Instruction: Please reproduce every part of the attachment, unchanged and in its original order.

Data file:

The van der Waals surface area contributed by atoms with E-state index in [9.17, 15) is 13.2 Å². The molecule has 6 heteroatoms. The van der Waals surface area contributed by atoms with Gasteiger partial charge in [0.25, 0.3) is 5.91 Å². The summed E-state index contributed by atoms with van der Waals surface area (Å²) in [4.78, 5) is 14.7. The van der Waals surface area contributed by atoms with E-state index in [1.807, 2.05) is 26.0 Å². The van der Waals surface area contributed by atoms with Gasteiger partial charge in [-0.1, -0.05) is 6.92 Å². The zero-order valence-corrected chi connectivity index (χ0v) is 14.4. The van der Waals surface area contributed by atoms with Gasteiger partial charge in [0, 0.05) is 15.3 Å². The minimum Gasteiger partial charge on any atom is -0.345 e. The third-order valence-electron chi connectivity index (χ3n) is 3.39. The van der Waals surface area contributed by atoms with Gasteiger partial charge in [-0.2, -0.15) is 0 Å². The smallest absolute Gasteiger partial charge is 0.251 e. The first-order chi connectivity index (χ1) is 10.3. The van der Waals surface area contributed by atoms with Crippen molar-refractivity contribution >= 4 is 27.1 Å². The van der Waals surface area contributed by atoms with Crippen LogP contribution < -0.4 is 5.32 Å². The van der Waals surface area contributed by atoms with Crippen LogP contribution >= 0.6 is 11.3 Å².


The van der Waals surface area contributed by atoms with E-state index in [9.17, 15) is 13.2 Å². The molecule has 6 heteroatoms. The van der Waals surface area contributed by atoms with Gasteiger partial charge in [0.25, 0.3) is 5.91 Å². The summed E-state index contributed by atoms with van der Waals surface area (Å²) in [4.78, 5) is 14.7. The van der Waals surface area contributed by atoms with E-state index in [1.807, 2.05) is 26.0 Å². The van der Waals surface area contributed by atoms with Gasteiger partial charge in [-0.1, -0.05) is 6.92 Å². The zero-order valence-corrected chi connectivity index (χ0v) is 14.4. The van der Waals surface area contributed by atoms with Gasteiger partial charge in [0, 0.05) is 15.3 Å². The minimum Gasteiger partial charge on any atom is -0.345 e. The third-order valence-electron chi connectivity index (χ3n) is 3.39. The van der Waals surface area contributed by atoms with Gasteiger partial charge in [-0.2, -0.15) is 0 Å². The smallest absolute Gasteiger partial charge is 0.251 e. The first-order chi connectivity index (χ1) is 10.3. The van der Waals surface area contributed by atoms with Crippen molar-refractivity contribution >= 4 is 27.1 Å². The van der Waals surface area contributed by atoms with Crippen LogP contribution < -0.4 is 5.32 Å². The van der Waals surface area contributed by atoms with Crippen LogP contribution >= 0.6 is 11.3 Å².